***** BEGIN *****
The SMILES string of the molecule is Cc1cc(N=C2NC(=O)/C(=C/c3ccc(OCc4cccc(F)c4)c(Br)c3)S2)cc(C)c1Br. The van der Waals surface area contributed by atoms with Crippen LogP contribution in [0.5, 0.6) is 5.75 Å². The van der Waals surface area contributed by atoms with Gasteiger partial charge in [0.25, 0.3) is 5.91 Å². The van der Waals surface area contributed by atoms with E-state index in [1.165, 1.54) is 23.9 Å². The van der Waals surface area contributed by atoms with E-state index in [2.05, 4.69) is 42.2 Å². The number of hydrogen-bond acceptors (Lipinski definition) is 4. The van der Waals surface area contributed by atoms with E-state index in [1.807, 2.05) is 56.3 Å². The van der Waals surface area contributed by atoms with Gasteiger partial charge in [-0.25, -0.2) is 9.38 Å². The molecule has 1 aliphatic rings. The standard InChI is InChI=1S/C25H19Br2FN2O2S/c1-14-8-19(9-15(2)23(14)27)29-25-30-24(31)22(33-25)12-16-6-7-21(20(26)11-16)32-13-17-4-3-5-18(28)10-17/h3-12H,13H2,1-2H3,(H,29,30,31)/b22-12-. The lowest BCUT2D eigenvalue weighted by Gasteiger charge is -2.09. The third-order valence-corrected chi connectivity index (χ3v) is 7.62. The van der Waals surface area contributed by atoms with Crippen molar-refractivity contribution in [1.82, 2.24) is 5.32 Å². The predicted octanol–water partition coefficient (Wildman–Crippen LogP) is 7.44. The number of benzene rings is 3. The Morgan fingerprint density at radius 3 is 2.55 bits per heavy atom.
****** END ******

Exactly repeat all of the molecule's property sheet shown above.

The SMILES string of the molecule is Cc1cc(N=C2NC(=O)/C(=C/c3ccc(OCc4cccc(F)c4)c(Br)c3)S2)cc(C)c1Br. The van der Waals surface area contributed by atoms with Crippen LogP contribution in [0.5, 0.6) is 5.75 Å². The van der Waals surface area contributed by atoms with Gasteiger partial charge in [0.25, 0.3) is 5.91 Å². The van der Waals surface area contributed by atoms with E-state index in [1.165, 1.54) is 23.9 Å². The van der Waals surface area contributed by atoms with E-state index in [2.05, 4.69) is 42.2 Å². The number of hydrogen-bond acceptors (Lipinski definition) is 4. The van der Waals surface area contributed by atoms with E-state index in [1.807, 2.05) is 56.3 Å². The van der Waals surface area contributed by atoms with Gasteiger partial charge in [-0.25, -0.2) is 9.38 Å². The molecule has 1 aliphatic rings. The standard InChI is InChI=1S/C25H19Br2FN2O2S/c1-14-8-19(9-15(2)23(14)27)29-25-30-24(31)22(33-25)12-16-6-7-21(20(26)11-16)32-13-17-4-3-5-18(28)10-17/h3-12H,13H2,1-2H3,(H,29,30,31)/b22-12-. The lowest BCUT2D eigenvalue weighted by Gasteiger charge is -2.09. The third-order valence-corrected chi connectivity index (χ3v) is 7.62. The van der Waals surface area contributed by atoms with Crippen molar-refractivity contribution in [1.82, 2.24) is 5.32 Å². The predicted octanol–water partition coefficient (Wildman–Crippen LogP) is 7.44. The number of benzene rings is 3. The Morgan fingerprint density at radius 3 is 2.55 bits per heavy atom.